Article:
According to court documents, Macy’s Retail Holdings Inc. is filing a certiorari proceeding against the town of Guilderland, its assessor, and its board of assessment review, arguing that, although the store it leases in Crossgates Mall was assessed this year at $15,655,000, its real full-market value is no more than $5 million. 

Macy’s in the mall had been assessed at $11.5 million since the 2005 townwide revaluation, Van Wagenen told The Enterprise earlier.

The assessment for Macy’s for 2018, Van Wagenen said, was part of a settlement in an earlier certiorari. The company’s original assessment for 2018 had been $11,500,000, but that figure was lowered to $8,023,700, she said. 

“That one was probably a lot lower than it should have been, to settle the case,” she said, referring to the $8 million figure. 

She explained that commercial properties are assessed on the basis of “what the normal income and expenses would be for a property like that.” 

Retail properties are always compared to other retail properties, she said, and size and location affect the assessment. 

This year, the town’s assessment of Macy’s nearly doubled, to $15,655,000. 

“They didn’t like it,” Van Wagenen said. 

Macy’s East Inc. has also filed a certiorari against the town of Colonie regarding its Colonie Center property. Although that property was assessed this year at $11,800,000, Macy’s is arguing that its full-market value is a maximum of $1 million; since the town of Colonie assessed properties this year at 62.5 percent of full-market value, the company says that its assessment for the Colonie Center store should be no more than $625,000.

Attorney Rebecca Speno of Speno MacLeod, which is representing Macy’s in both proceedings, directed The Enterprise to Macy’s representatives for comment, but Macy’s could not be reached.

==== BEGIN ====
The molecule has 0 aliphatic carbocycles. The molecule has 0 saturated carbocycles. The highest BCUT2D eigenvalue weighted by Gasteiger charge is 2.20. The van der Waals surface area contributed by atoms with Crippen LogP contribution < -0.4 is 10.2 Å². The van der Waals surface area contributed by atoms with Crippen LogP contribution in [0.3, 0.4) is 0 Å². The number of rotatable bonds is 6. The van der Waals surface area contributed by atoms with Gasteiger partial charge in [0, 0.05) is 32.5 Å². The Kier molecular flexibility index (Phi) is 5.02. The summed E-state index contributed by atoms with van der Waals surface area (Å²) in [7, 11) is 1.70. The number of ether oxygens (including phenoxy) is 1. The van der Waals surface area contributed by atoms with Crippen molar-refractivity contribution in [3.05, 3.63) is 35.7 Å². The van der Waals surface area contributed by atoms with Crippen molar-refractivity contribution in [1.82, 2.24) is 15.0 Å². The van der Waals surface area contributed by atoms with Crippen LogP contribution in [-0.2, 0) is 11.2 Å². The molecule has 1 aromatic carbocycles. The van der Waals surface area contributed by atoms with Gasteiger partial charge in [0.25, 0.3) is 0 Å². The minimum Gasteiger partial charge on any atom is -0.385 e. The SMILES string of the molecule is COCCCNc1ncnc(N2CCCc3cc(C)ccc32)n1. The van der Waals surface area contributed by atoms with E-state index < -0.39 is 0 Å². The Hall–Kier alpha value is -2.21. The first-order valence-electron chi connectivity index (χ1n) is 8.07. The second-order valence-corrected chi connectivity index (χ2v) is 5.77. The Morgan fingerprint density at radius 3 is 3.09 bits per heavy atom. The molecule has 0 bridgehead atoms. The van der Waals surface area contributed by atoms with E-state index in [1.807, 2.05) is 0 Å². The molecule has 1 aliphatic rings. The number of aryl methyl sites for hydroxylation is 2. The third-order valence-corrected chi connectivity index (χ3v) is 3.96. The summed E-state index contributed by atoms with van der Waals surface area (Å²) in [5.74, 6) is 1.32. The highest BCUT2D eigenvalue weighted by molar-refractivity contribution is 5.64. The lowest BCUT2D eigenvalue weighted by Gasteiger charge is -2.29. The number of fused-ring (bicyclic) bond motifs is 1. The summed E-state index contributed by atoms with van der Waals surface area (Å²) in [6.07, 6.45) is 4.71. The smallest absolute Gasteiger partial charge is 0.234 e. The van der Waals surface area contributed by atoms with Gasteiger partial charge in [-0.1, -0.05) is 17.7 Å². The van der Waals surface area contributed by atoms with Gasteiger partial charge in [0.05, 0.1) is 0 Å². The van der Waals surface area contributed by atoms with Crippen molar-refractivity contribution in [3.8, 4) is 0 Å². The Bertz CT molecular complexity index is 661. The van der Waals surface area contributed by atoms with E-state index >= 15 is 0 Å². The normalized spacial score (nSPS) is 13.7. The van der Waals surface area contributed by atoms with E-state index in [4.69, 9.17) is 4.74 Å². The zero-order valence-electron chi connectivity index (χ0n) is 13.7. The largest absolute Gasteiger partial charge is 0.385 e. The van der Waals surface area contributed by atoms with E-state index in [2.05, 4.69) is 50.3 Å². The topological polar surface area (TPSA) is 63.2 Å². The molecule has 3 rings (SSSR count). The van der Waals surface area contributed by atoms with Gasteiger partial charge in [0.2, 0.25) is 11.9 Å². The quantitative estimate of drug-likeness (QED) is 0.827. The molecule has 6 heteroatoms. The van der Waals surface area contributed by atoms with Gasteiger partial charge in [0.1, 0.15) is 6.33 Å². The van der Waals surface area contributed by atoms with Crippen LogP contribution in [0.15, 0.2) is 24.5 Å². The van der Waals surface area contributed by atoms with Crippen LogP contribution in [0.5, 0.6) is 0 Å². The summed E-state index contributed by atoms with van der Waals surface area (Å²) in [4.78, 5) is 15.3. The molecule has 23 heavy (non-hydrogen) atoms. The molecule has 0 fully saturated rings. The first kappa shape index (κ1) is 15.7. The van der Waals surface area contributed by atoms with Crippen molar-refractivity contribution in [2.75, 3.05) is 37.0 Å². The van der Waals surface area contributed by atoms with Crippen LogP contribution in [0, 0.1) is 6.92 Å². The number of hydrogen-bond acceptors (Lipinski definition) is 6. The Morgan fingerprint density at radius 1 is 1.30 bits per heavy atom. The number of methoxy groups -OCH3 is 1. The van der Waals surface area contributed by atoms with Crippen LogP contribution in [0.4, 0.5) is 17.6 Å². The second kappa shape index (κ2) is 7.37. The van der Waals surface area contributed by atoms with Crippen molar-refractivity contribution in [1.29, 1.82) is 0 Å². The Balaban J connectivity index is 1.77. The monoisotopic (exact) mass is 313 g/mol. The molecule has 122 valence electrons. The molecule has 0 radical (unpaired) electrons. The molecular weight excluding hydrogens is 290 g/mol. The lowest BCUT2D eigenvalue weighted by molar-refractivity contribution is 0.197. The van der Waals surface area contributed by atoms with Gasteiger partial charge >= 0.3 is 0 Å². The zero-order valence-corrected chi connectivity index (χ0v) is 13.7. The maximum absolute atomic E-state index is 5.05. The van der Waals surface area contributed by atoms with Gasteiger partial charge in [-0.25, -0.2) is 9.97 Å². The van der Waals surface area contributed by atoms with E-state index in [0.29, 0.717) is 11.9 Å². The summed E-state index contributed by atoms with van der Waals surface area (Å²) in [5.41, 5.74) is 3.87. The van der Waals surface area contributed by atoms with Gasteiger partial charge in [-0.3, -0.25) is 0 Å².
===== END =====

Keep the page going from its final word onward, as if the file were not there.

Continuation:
Macy’s plans to open a designer discount shop, known as Macy’s Backstage, within its Crossgates location on Aug. 10. The company has 165 of these stores-within-a-store and plans to open 50 more in 2019, according to a press release from Macy’s. 



A year ago, 73 townhouse owners in the Mill Hill development off Route 155 went to Guilderland’s board of assessment review to ask for their properties to be declared condominiums, which would lower their combined assessment by about $9.7 million. 

They were successful and, said Van Wagenen this week, “got quite a break last year.” Not only were the properties now compared to apartments, but also the town was still working with 2005 values, she said. 

She had told The Enterprise earlier that an average assessment for one of the townhouses was about $325,500, which would go down to about $197,100 if they were declared condos.

This year, Van Wagenen said, some of those owners had expected their assessments to remain unchanged. The majority saw their valuation rise by about 10 percent, Van Wagenen said, although a few went up 25 percent. 

Nearly all of Guilderland’s large apartment complexes, including Woodlake, Regency Park, Heritage Village, and Fairwood, also filed grievances, Van Wagenen said. None were successful, she said. 

Van Wagenen has not yet calculated the total value of properties held by Guilderland’s single-largest taxpayer, Pyramid, which owns Crossgates Mall and many properties around it.

Pyramid did not file any grievances this year.

Many of the formerly residential properties owned by Pyramid on streets from the Westmere neighborhood that includes Lawton Terrace and Rialton Court are held in the names of various limited-liability corporations, so it takes time to locate them and add them all together, Van Wagenen said. 

She added that she expects to know this figure in August, because, she said, by then the school districts and some of the fire districts want to know want a list of the town’s top 10 largest taxpayers.